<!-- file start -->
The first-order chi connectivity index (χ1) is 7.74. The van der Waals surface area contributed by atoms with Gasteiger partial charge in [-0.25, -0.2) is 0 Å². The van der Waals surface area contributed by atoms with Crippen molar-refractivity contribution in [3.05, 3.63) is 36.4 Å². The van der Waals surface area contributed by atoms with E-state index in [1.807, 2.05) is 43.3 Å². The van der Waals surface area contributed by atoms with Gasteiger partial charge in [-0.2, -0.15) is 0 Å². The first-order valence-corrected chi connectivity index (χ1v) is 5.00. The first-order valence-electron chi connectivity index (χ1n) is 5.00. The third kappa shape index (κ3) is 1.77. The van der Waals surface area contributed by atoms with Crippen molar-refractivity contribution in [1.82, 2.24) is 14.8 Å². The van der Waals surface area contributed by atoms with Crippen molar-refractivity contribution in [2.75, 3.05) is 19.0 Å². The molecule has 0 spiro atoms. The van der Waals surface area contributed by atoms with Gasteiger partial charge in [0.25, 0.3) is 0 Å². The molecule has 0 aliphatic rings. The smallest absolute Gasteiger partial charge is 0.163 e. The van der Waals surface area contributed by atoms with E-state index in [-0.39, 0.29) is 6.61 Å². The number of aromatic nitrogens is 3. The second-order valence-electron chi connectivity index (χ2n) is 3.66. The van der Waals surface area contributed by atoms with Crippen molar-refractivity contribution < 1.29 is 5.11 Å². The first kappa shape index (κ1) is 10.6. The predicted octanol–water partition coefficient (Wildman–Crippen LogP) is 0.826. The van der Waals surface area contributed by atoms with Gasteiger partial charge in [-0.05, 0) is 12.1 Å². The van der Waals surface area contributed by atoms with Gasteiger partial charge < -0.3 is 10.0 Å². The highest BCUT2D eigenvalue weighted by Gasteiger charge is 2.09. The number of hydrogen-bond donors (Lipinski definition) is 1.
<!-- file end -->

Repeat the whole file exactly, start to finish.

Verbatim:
The first-order chi connectivity index (χ1) is 7.74. The van der Waals surface area contributed by atoms with Gasteiger partial charge in [-0.25, -0.2) is 0 Å². The van der Waals surface area contributed by atoms with Crippen molar-refractivity contribution in [3.05, 3.63) is 36.4 Å². The van der Waals surface area contributed by atoms with E-state index in [1.807, 2.05) is 43.3 Å². The van der Waals surface area contributed by atoms with Gasteiger partial charge in [-0.2, -0.15) is 0 Å². The first-order valence-corrected chi connectivity index (χ1v) is 5.00. The first-order valence-electron chi connectivity index (χ1n) is 5.00. The third kappa shape index (κ3) is 1.77. The van der Waals surface area contributed by atoms with Crippen molar-refractivity contribution in [1.82, 2.24) is 14.8 Å². The van der Waals surface area contributed by atoms with Crippen molar-refractivity contribution in [2.75, 3.05) is 19.0 Å². The molecule has 0 spiro atoms. The van der Waals surface area contributed by atoms with Gasteiger partial charge in [0.25, 0.3) is 0 Å². The molecule has 0 aliphatic rings. The smallest absolute Gasteiger partial charge is 0.163 e. The van der Waals surface area contributed by atoms with E-state index in [-0.39, 0.29) is 6.61 Å². The number of aromatic nitrogens is 3. The second-order valence-electron chi connectivity index (χ2n) is 3.66. The van der Waals surface area contributed by atoms with Crippen molar-refractivity contribution < 1.29 is 5.11 Å². The first kappa shape index (κ1) is 10.6. The predicted octanol–water partition coefficient (Wildman–Crippen LogP) is 0.826. The van der Waals surface area contributed by atoms with Gasteiger partial charge in [-0.05, 0) is 12.1 Å². The van der Waals surface area contributed by atoms with Gasteiger partial charge < -0.3 is 10.0 Å². The highest BCUT2D eigenvalue weighted by Gasteiger charge is 2.09. The number of hydrogen-bond donors (Lipinski definition) is 1.